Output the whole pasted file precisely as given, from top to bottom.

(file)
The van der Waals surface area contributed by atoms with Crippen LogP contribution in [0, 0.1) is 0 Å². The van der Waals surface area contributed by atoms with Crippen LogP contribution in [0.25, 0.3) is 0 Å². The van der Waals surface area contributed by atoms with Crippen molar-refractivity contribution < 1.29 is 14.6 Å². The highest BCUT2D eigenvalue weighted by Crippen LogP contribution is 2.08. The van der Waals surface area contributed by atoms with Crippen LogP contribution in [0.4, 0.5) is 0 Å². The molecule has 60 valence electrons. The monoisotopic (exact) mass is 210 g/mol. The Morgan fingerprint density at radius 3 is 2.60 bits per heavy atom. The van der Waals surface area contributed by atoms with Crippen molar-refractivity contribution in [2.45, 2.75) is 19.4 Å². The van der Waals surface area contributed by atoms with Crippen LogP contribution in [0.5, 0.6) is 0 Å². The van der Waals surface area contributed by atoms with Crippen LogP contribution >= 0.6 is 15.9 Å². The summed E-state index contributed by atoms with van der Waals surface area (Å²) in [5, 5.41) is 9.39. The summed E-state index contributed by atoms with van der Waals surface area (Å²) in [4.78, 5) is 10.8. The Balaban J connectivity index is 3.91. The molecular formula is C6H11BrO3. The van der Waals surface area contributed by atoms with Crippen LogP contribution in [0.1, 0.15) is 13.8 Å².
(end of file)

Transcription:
The van der Waals surface area contributed by atoms with Crippen LogP contribution in [0, 0.1) is 0 Å². The van der Waals surface area contributed by atoms with Crippen LogP contribution in [0.25, 0.3) is 0 Å². The van der Waals surface area contributed by atoms with Crippen molar-refractivity contribution < 1.29 is 14.6 Å². The highest BCUT2D eigenvalue weighted by Crippen LogP contribution is 2.08. The van der Waals surface area contributed by atoms with Crippen LogP contribution in [0.4, 0.5) is 0 Å². The molecule has 60 valence electrons. The monoisotopic (exact) mass is 210 g/mol. The Morgan fingerprint density at radius 3 is 2.60 bits per heavy atom. The van der Waals surface area contributed by atoms with Crippen molar-refractivity contribution in [2.45, 2.75) is 19.4 Å². The van der Waals surface area contributed by atoms with Crippen LogP contribution in [0.5, 0.6) is 0 Å². The van der Waals surface area contributed by atoms with Crippen LogP contribution >= 0.6 is 15.9 Å². The summed E-state index contributed by atoms with van der Waals surface area (Å²) in [5, 5.41) is 9.39. The summed E-state index contributed by atoms with van der Waals surface area (Å²) in [4.78, 5) is 10.8. The Balaban J connectivity index is 3.91. The molecular formula is C6H11BrO3. The van der Waals surface area contributed by atoms with Crippen LogP contribution in [0.1, 0.15) is 13.8 Å².